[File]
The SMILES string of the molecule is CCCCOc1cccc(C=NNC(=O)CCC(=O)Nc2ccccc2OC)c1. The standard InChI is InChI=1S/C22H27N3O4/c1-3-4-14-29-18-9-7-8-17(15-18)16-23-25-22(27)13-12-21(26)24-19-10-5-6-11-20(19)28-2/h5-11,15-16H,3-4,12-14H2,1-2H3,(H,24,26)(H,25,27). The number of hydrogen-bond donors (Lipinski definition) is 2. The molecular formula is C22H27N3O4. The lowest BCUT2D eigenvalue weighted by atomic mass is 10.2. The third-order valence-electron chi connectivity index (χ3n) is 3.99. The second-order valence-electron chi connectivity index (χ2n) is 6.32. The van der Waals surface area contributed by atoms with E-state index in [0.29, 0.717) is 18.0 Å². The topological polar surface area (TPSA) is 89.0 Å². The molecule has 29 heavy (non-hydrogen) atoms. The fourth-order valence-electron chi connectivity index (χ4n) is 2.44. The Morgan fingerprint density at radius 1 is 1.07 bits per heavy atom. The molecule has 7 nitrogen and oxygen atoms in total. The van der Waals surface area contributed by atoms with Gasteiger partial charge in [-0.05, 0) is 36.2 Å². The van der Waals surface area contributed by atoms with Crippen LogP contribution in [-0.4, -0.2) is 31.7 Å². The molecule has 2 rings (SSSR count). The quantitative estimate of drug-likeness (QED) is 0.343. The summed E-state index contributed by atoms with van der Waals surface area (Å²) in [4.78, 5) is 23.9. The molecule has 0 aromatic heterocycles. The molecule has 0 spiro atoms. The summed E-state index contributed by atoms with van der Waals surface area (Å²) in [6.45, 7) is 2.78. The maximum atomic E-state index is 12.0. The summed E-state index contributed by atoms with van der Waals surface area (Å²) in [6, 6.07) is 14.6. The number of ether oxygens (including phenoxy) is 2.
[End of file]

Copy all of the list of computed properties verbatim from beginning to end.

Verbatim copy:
The SMILES string of the molecule is CCCCOc1cccc(C=NNC(=O)CCC(=O)Nc2ccccc2OC)c1. The standard InChI is InChI=1S/C22H27N3O4/c1-3-4-14-29-18-9-7-8-17(15-18)16-23-25-22(27)13-12-21(26)24-19-10-5-6-11-20(19)28-2/h5-11,15-16H,3-4,12-14H2,1-2H3,(H,24,26)(H,25,27). The number of hydrogen-bond donors (Lipinski definition) is 2. The molecular formula is C22H27N3O4. The lowest BCUT2D eigenvalue weighted by atomic mass is 10.2. The third-order valence-electron chi connectivity index (χ3n) is 3.99. The second-order valence-electron chi connectivity index (χ2n) is 6.32. The van der Waals surface area contributed by atoms with E-state index in [0.29, 0.717) is 18.0 Å². The topological polar surface area (TPSA) is 89.0 Å². The molecule has 29 heavy (non-hydrogen) atoms. The fourth-order valence-electron chi connectivity index (χ4n) is 2.44. The Morgan fingerprint density at radius 1 is 1.07 bits per heavy atom. The molecule has 7 nitrogen and oxygen atoms in total. The van der Waals surface area contributed by atoms with Gasteiger partial charge in [-0.05, 0) is 36.2 Å². The van der Waals surface area contributed by atoms with Crippen LogP contribution in [-0.4, -0.2) is 31.7 Å². The molecule has 2 rings (SSSR count). The quantitative estimate of drug-likeness (QED) is 0.343. The summed E-state index contributed by atoms with van der Waals surface area (Å²) in [4.78, 5) is 23.9. The molecule has 0 aromatic heterocycles. The molecule has 0 spiro atoms. The summed E-state index contributed by atoms with van der Waals surface area (Å²) in [6.45, 7) is 2.78. The maximum atomic E-state index is 12.0. The summed E-state index contributed by atoms with van der Waals surface area (Å²) in [6, 6.07) is 14.6. The number of ether oxygens (including phenoxy) is 2.